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  • People demonstrate in Turkey against the government’s crackdown on journalists in the country.

    People demonstrate in Turkey against the government’s crackdown on journalists in the country. | Photo: AFP

Published 5 January 2016

The Vice News reporter was arrested in Turkey four months ago and accused of aiding a terror organization.

An Iraqi journalist working with the U.S.-based Vice News was released Tuesday from prison in Turkey after more than four months in prison, where he and two other colleagues were filming and reporting on clashes between government forces and guerillas from the Kurdistan Workers’ Party (PKK).

“Today, VICE News is pleased to confirm its reporter, Mohammed Rasool has been released on bail having been held in a Turkish prison for 131 days,” Vice News said in a statement on its website Tuesday.

"Rasool is now looking forward to being reunited with his family, friends and colleagues who ask for his privacy to be respected during this time."

ANALYSIS: Silencing a People: How Turkey is Depriving Kurds of a Voice

Rasool, along with Vice reporters Jake Hanrahan and Philip Pendlebury, were arrested in the mainly-Kurdish Diyarbakir province in August last year and accused of “aiding a terrorist organization.” However, the two British journalists, Jake Hanrahan and Philip Pendlebury, were released 11 days later and charges against them were dropped as Rasool was left to flounder in jail.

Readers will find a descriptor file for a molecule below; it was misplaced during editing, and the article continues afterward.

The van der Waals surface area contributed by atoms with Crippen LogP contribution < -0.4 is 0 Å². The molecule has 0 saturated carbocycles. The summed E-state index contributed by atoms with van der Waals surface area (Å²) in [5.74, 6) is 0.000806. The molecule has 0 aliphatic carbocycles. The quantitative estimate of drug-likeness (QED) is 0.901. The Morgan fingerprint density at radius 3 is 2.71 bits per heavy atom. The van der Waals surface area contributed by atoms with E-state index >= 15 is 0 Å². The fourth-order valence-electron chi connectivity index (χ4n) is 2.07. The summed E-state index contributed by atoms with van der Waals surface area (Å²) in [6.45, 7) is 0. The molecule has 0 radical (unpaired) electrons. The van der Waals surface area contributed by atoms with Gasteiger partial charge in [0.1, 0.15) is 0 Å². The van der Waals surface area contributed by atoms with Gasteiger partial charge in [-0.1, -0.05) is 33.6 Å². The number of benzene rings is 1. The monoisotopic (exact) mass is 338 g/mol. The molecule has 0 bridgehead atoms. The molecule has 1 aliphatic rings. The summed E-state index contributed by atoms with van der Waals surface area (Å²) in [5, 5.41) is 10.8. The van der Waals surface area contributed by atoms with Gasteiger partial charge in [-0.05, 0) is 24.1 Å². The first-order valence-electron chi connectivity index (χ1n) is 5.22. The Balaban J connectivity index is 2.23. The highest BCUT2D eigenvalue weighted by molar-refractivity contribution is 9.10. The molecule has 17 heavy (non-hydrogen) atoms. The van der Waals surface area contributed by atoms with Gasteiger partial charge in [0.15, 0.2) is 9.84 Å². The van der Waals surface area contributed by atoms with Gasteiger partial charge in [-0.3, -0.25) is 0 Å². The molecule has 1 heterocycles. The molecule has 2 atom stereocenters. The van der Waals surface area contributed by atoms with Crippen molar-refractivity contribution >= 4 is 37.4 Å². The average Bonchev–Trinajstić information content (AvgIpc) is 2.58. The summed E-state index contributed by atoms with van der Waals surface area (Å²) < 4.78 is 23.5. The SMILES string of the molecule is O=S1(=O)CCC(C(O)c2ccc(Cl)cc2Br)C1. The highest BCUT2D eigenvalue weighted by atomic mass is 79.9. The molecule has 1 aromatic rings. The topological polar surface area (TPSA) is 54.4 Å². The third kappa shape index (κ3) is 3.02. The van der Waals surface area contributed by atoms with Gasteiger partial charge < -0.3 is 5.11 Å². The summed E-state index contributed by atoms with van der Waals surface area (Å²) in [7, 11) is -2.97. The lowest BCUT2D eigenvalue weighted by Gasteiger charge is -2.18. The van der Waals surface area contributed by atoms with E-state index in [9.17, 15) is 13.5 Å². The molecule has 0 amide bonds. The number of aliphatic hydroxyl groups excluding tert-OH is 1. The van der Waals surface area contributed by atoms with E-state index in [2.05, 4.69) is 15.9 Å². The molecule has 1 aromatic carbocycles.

According to media reports, a Diyarbakir court order said no bail payment has been made and that Rasool was detained "as a protective measure." According to the report, he has also been forbidden from leaving the country and must report to a police station close to his residence twice a week.

RELATED: Turkish Opposition Media Shut Down After Dramatic Police Raid

The arrest of the Vice reporters comes as Turkey cracks down on press and journalists. The Turkish Journalists Association (TGC) announced Monday that around 500 journalists were fired in 2015 due to unprecedented pressure on media in the country.

The group added that at least 30 journalists were arrested in 2015 for “offences” related to journalism and remain in jail, adding that “more than 200 news websites were blocked.”

ANALYSIS: A History of the Turkish-Kurdish Conflict

The PKK and the Turkish state were engaged in a war for almost 30 years until a 2013 cease-fire was declared and the two sides began to hold peace talks.

The peace process collapsed last summer and violence has resumed between security forces and the PKK in different parts of Turkey. Hundreds of PKK fighters, civilians and security forces have been killed since July last year.

WATCH: Media Review - TURKEY

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